Diese Präsentation wurde erfolgreich gemeldet.
Wir verwenden Ihre LinkedIn Profilangaben und Informationen zu Ihren Aktivitäten, um Anzeigen zu personalisieren und Ihnen relevantere Inhalte anzuzeigen. Sie können Ihre Anzeigeneinstellungen jederzeit ändern.

Family Values and Peace

2.150 Aufrufe

Veröffentlicht am

In order to have citizens capable of creating peace in the world, we need stable families that instill values and capacities for peacebuilding. Marriage and the family serve a unique and essential purpose for optimum human development. Research is showing that straying from that purpose weakens the family, increasing disadvantages for the next generation and the future. Clarifying the value of the family will help us strengthen this essential building block of peace.

Veröffentlicht in: Lifestyle
  • Als Erste(r) kommentieren

Family Values and Peace

  1. 1. Family Values and World Peace in the 21st Century Universal Peace Federation
  2. 2. Primary Threats to Peace • Poverty • Inequality • Extremism • Tribalism • Terrorism • Imperialism • Violation of human rights • Emotional, physical and sexual abuse • Failing states • Global disorder • Corruption • The inability to value and treat others as ourselves
  3. 3. “Since wars begin in the minds of men, it is in the minds of men that the defenses of peace must be constructed” Preamble to the Constitution of UNESCO The family, the fundamental and natural unit of society, is where the minds and hearts of every human being are formed.
  4. 4. Is Family Relevant to Peace? • Why do all religions emphasize family life? • Why did Marxism insist on abolishing the traditional family? • Are demographics and fertility rates relevant to national security and GDP? • Is literacy and education of women relevant to social development and peace? • Does it matter how we parent, educate and raise children in the home?
  5. 5. Marginalization of the Family Little mention of the family in: • Millennium Development Goals • Discussion of Sustainable Development Goals • Analyses of poverty • Analyses of extremism • Analyses of tribalism and ethnocentrism • Discussion of the empowerment of women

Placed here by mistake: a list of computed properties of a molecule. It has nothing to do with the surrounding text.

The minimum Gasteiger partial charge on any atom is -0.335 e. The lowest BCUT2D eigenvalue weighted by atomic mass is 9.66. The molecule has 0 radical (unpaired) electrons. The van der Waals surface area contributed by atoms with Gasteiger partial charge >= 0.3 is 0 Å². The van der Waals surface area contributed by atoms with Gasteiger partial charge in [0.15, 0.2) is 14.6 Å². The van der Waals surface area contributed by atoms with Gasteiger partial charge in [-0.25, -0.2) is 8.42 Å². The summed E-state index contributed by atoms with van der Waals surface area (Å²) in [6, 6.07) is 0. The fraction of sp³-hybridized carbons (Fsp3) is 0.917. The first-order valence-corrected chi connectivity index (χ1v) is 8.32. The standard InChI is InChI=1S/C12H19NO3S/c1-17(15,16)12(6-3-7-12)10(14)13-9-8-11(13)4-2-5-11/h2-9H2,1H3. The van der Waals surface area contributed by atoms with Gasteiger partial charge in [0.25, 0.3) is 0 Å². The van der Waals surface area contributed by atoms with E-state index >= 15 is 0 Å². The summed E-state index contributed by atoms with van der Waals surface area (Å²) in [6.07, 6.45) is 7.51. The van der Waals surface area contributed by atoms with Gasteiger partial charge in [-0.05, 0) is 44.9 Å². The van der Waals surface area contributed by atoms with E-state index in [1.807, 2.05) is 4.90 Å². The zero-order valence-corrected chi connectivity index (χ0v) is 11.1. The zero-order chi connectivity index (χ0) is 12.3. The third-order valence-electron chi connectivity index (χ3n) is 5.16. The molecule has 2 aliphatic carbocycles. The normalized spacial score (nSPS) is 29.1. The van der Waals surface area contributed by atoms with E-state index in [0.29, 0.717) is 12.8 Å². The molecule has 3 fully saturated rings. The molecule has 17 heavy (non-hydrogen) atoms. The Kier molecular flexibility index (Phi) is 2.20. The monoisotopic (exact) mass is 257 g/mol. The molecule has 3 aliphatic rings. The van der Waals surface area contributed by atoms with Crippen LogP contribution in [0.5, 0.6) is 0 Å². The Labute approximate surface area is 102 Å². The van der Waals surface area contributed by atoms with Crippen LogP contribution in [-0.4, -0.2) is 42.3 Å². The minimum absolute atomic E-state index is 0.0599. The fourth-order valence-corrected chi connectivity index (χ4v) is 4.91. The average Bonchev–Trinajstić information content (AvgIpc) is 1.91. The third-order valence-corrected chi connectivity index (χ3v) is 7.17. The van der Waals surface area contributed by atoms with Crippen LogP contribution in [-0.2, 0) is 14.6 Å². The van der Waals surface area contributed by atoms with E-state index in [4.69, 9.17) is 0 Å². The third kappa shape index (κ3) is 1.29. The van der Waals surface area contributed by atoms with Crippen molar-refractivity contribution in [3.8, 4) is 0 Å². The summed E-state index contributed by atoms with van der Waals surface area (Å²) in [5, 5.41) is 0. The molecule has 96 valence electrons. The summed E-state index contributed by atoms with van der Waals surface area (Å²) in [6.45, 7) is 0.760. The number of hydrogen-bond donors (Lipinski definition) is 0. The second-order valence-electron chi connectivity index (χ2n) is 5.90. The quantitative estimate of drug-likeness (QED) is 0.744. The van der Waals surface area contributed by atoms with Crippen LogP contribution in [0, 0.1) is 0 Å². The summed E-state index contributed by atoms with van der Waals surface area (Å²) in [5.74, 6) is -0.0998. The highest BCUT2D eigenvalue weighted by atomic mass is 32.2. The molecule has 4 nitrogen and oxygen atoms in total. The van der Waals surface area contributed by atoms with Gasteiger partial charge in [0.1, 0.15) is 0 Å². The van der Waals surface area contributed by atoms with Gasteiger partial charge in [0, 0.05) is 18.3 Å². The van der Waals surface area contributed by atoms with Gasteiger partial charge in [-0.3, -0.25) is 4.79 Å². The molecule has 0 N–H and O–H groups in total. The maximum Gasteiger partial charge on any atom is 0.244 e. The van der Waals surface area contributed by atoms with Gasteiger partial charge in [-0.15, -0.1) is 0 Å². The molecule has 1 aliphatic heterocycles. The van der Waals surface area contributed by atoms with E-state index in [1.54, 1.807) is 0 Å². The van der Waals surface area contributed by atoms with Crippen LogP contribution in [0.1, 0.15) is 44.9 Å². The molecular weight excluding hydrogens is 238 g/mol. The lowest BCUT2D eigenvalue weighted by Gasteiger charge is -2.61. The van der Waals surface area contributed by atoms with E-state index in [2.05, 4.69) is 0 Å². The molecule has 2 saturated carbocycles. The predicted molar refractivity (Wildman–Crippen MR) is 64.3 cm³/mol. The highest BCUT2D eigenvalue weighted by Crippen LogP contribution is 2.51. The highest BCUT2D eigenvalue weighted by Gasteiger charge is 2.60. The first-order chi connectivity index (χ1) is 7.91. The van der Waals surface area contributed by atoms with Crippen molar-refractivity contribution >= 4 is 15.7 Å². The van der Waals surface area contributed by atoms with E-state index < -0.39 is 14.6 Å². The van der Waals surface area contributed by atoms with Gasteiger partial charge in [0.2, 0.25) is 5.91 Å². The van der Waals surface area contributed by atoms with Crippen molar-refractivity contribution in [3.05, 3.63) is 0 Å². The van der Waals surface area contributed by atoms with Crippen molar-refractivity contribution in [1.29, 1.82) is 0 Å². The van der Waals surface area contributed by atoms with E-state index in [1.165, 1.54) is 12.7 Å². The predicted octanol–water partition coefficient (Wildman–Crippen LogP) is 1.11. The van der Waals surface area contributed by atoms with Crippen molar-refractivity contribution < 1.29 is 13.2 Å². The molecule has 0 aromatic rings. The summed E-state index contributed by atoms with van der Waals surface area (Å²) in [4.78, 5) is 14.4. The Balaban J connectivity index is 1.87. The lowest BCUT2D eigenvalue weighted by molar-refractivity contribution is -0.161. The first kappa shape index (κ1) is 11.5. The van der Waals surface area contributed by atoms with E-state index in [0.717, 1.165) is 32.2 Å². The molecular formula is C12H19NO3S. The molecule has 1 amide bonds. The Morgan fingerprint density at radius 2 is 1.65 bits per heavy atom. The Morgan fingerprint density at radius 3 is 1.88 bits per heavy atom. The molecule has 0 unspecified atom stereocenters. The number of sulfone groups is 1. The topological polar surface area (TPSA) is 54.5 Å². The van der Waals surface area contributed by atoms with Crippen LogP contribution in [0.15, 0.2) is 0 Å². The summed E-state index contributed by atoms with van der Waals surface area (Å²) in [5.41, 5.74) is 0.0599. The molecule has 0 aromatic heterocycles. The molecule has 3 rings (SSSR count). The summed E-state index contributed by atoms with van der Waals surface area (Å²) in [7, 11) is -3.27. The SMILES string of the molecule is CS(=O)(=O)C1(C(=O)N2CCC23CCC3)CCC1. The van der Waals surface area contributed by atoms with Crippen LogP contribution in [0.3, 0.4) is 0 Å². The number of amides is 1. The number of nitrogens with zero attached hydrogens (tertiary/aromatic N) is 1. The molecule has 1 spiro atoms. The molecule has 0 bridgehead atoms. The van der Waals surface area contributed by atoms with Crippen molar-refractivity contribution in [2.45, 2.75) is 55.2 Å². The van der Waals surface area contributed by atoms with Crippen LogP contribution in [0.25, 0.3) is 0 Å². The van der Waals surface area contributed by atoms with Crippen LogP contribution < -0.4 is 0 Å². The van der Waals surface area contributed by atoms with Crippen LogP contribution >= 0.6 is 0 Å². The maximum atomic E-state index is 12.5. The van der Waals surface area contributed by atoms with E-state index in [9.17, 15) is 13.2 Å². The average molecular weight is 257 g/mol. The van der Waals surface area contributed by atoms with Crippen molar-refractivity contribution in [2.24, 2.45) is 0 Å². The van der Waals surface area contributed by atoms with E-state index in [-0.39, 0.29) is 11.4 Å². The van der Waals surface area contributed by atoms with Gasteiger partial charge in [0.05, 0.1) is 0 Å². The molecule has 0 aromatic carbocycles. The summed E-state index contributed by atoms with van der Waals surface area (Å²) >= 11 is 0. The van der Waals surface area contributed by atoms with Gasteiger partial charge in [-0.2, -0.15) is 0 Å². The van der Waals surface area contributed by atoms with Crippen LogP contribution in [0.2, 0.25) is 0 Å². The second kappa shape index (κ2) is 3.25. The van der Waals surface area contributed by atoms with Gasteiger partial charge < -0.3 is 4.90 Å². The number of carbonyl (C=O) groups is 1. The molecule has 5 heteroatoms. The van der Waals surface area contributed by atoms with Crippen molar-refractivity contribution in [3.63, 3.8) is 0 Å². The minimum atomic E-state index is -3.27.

6. 6. Marginalization of the Family Greater emphasis on: • Sexual activity without reference to the family • Protecting and empowering non-traditional sexual practices • Rejection of a bi-polar view of gender, gender roles what is best for children • Experimenting with new sexual and child-rearing approaches • Redefining love, sex, marriage and human potential
  7. 7. What is Our Purpose and Potential?
  8. 8. Which Best Help Us Fulfill Our Potential and Happiness and Contribute to World Peace? • Values centered on the individual? • Values centered on the family?
  9. 9. Self-Centered Values • Shape our identity based on emotions, pleasure seeking, sexual feelings. • Diminish development of genuine self-worth. • Destroy healthy, joyful relationships. • Prevent us from contributing positively to others and society. Self-centeredness is dead ended.
  10. 10. Two People Relating without a Higher Purpose Create a Self-centered Relationship.
  11. 11. Higher Purpose Better results Higher Purpose Elevates Us
  12. 12. Higher Purpose Better result Humans Are Relational, Fulfilled through Loving and Being Loved.
  13. 13. What Is the Most Important Decision We Make in Our Life?
  14. 14. Who Will Be the Mother or Father of My Children?
  15. 15. Our Parents’ DNA and Social-Emotional Health Predict Much of Who We Are
  16. 16. We Need Stability, Dedicated Care, Love and Guidance to Learn Consequences, Acquire Morals and Develop a Conscience.
  17. 17. We Need Stable, Secure Attachment and Sense of Belonging to Thrive and Grow.
  18. 18. Authoritative Parents Teach Peacebuilding through Their Relationships. . • The unconditional love, consequences and morals characteristic of authoritative parenting build genuine relationship skills and instill values. • Permissive and authoritarian parenting do not produce these results.
  19. 19. Benefits to Children of Married Parents • More likely to attend college • Physically and emotionally healthier • Less likely to be physically or sexually abused • Less likely to use drugs or alcohol and to commit delinquent behaviors • Decreased risk of divorcing when they get married • Less likely to become pregnant/impregnate someone as a teenager • Less likely to be raised in poverty. ("Why Marriage Matters: 26 Conclusions from the Social Sciences," Bradford Wilcox, Institute for American Values, www.americanvalues.org/html/r- wmm.html)
  20. 20. Marriage: More than a Piece of Paper • Marriage provides the best environment for secure attachment and learning how to love, with emotional and sexual exclusivity, fidelity and lifetime commitment. • Marriage challenges us to learn to love our opposite. • Marriage elevates the sexual union to its profound procreative potential and bonding of masculinity and femininity for life, lineage, continuation of humankind.
  21. 21. • Marriage creates stability in the community as men (and women) commit to restrain their sexual behavior for only their spouse. • There is less male-to-male violence growing out of competition and distrust. • Decrease in testosterone, decreases aggression. • There is less domestic violence when husband and wife trust each other. Marriage Is Far More Than a Piece of Paper.
  22. 22. Marriage Bonds the Father to the Mother and Child, Protecting their Attachment.
  23. 23. Children Benefit from Having Both a Father and Mother. ”The best psychological, sociological and biological research to date suggests that on average men and women bring different gifts to the parenting enterprise, that children benefit from having parents with distinct parenting styles, and that family breakdown poses a serious threat to children and to the societies in which they live.” (Brad Wilcox, Ph.D., Univ. of Virginia, in Reconcilable Differences)